Crop Pest Research in the Department of Crop Science and Production.
The Department of Crop Science and Production (DCSP) has been conducting crop pest research for more than 25 years. During this period some of the pest problems on cash and food crops in Tanzania were researched upon and interesting findings have been published in several journals and conference proceedings. Research emphasis has been to formulate a wide range of crop protection packages, appropriate for small scale-farmers. Also, cultivars including beans, which are resistant to pests and have high yield potential, such as the "SUA 90", have been developed and released to farmers.
Pest Research in the Department of Forest Biology (DFB)
Prior to 1950's there were very limited studies in forest protection in Tanzania (then Tanganyika). These studies were necessitated by the emergence in the late 1950?s of new insect pests and diseases which were previously not found in this country. Among the first studies were the survey of forest diseases and injurious timber insects in late 1950s The emergence of new insect pests and tree diseases in recent years has been attributed in part to the disturbance of natural ecosystems by massive clearing of vegetation, and by forest fires. This situation was further aggravated by the general trend in the early 1960's to establish exotic monoculture forest plantations in lieu of natural indigenous plantations. Some of these exotic trees were inadvertently, introduced with their pests which have caused serious damages to forests. For example, certain tree species (e.g. Cupressus macrocarpa, C. lusitanica), and Pinus radiat have been abandoned as plantation trees, due to their high susceptibility to fungal diseases caused by Monochaetia unicornis, Dothistroma pini, and the insect pest Cinara cupressi respectively. Apparently, natural forests are until now refactory to these infections.
To date research activities taken at DFB include:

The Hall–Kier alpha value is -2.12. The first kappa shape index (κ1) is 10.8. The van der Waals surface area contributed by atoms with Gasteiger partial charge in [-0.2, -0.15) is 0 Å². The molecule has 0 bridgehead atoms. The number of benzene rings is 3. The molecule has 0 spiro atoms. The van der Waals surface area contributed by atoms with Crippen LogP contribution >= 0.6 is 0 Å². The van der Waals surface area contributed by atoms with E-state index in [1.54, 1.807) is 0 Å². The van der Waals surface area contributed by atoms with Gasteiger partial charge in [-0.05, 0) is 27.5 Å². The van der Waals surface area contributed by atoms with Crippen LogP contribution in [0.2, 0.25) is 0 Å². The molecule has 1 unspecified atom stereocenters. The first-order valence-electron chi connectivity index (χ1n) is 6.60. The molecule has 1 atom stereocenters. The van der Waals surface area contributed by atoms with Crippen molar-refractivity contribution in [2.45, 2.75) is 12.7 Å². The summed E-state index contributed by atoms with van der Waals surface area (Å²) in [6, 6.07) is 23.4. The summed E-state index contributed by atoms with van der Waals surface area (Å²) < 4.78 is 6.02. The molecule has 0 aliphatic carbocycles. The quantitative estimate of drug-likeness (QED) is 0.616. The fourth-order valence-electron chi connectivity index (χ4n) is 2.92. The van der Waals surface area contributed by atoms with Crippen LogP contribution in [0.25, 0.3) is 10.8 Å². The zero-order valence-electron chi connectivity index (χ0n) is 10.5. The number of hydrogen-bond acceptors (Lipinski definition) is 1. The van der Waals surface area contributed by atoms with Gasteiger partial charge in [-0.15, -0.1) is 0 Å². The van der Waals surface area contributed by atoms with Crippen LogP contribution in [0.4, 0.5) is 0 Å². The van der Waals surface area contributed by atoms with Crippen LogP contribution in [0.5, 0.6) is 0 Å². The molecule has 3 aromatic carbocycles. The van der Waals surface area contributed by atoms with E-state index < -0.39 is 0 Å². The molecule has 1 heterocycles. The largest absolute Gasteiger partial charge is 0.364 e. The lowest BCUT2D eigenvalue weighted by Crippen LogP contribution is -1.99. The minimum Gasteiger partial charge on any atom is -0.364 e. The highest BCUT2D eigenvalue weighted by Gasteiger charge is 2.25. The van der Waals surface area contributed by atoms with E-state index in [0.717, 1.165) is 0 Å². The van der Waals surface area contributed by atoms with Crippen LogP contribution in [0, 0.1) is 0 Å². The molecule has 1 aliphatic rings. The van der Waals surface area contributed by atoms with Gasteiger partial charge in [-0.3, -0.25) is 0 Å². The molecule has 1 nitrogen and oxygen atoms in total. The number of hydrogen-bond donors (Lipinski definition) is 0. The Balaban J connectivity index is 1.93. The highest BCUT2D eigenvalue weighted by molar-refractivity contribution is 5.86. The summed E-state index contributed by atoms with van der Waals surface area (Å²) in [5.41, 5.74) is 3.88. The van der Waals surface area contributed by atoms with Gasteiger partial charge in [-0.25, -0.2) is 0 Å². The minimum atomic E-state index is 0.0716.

(i) biology and ecology of the major forest insect pests and diseases,
(ii) studies and investigations on how silvicultural and cultural methods in forest management could limit insect pests, and
(iii) disease incidences and forest health in selected areas.
Breeding for resistance to Dothistroma needle blight and pine woolly aphids was also initiated, however, this activity was discontinued due to paucity of experts, funds, and equipment. It was nevertheless a good starting-point towards the revival of conifers in Tanzania.
Biological control of pests using exotic predators (Tetraphleps raoi, Leucopsis tapiae) and parasitoids (Tamarixia leucaenae and Psyllaephagus yaseeni) has also been tried against pine woolly aphids, and Leucaena psyllid respectively. The later programme is executed by SUA- DFB in collaboration with International Institute of Biological Control (IIBC) and TAFORI under the auspices of FAO. It also covers biological control against cypress aphid using parasitoids (Pauesia spp).
In order to reduce the dangers facing forest crops, long-term research activities must be developed. Since most of the detrimental pests are exotic, classical biological control should be given high priority with an ultimate goal of developing strong operational IPM systems. The translation of research findings into application would be best accomplished through the development within the SPMC of appropriate pest research interests, and specialists.